Eliana Wolf’s competition Dreidel
Eliana Wolf with her second place #DoYouDreidel certificate
At Akiva, STEAM education (science, technology, engineering, arts, and mathematics) begins at a young age, where students are encouraged to explore, discover, and think critically about the world around them. The engineering design process is woven into all aspects of an Akiva education to help cultivate the skills needed to excel in today’s world. STEAM is also meaningfully integrated into the Hebrew and Judaic Studies curriculum to give students the opportunity to see Jewish history and culture come to life through experiential education. The archetype of Akiva’s integrated learning approach is their annual #DoYouDreidel STEAM Design Competition.
Open to Jewish Day School students across North America, the #DoYouDreidel competition challenges students twofold: utilize the engineering design process to build a dreidel that spins for an extended period and design the dreidel to reflect an annual theme relating to a Jewish principle or attribute. This year’s theme was ometz lev, moral courage.
Participating students throughout the United States and Canada applied skills learned in science, technology, engineering, mathematics, art, and Jewish Studies, to create meaningful projects that reflected their considerable knowledge of STEAM modules, and their own understanding of ometz lev.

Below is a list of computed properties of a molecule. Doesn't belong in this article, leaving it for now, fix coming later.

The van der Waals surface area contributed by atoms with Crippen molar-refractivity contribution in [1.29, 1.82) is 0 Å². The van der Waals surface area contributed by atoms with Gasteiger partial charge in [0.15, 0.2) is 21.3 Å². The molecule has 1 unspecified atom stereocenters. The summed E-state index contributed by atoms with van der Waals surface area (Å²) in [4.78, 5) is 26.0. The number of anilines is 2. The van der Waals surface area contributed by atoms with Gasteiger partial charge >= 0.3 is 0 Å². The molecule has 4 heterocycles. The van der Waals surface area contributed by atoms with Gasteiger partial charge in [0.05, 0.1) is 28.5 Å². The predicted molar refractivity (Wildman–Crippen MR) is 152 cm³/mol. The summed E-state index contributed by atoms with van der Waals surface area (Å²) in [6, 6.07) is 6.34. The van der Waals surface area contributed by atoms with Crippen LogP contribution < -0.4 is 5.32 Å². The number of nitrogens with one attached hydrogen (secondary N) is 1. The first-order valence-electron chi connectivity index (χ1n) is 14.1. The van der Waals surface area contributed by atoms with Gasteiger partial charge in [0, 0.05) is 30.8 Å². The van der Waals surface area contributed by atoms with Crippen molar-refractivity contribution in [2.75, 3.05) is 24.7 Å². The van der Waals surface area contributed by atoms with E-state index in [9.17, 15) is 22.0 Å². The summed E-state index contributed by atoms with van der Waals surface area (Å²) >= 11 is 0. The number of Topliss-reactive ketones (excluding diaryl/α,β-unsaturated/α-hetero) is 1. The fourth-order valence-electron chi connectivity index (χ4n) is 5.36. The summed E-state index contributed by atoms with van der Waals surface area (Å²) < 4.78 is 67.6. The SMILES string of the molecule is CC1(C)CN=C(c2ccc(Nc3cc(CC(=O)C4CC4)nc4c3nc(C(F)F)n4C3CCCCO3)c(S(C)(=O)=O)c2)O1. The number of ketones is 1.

Eliana Wolf, an Akiva second grader, received Second Place in the Kindergarten-2nd Grade category. Eliana’s dreidel, made from a recycled bath toy, cardboard, and popsicle sticks, depicts Noah’s Ark. According to Eliana, “When Noah was building his ark, he felt unsure because nobody understood what he was doing. Building the Ark was an act of ometz lev, moral courage, because Noah knew in his heart that it was the right thing to do.” The competition called for an impressive level of creativity and innovation, and Eliana’s parents, Michael and Rachel Wolf were “thankful for this opportunity for her to exercise her creativity while learning about important values.” The process of studying the story of Noah and creating her dreidel taught Eliana a lot. She shared that she wants “to be like Noah and show moral courage by doing something because it’s the right thing, even when I don’t want to.” She continues, “for example, if I see another friend being unkind, I will stand up for that person instead of just watching.”
A panel of four adjudicators assessed all submissions, examining the dreidel design, length of spin time, artistic presentation, and artists’ statements. Rabbi Laurie Rice, Rabbi of Congregation Micah in Nashville, was one of this year’s judges. Rabbi Rice said that she was “impressed with the variety of ways in which students chose to express their sense of social justice and how Judaism compels them to make the world a better place.” She believes that the dreidel competition provides students with a “unique way to express themselves and their Jewish identities.” This year, 13 Akiva students placed throughout three different grade categories.
STEAM learning has far-reaching benefits, from fostering creativity and teamwork, to encouraging experimentation and problem solving. The #DoYouDreidel STEAM Design Competition is a unique and creative way to help strengthen students’ solid foundation for engineering and artistic discovery, as well as their knowledge and understanding of complex Jewish ideals.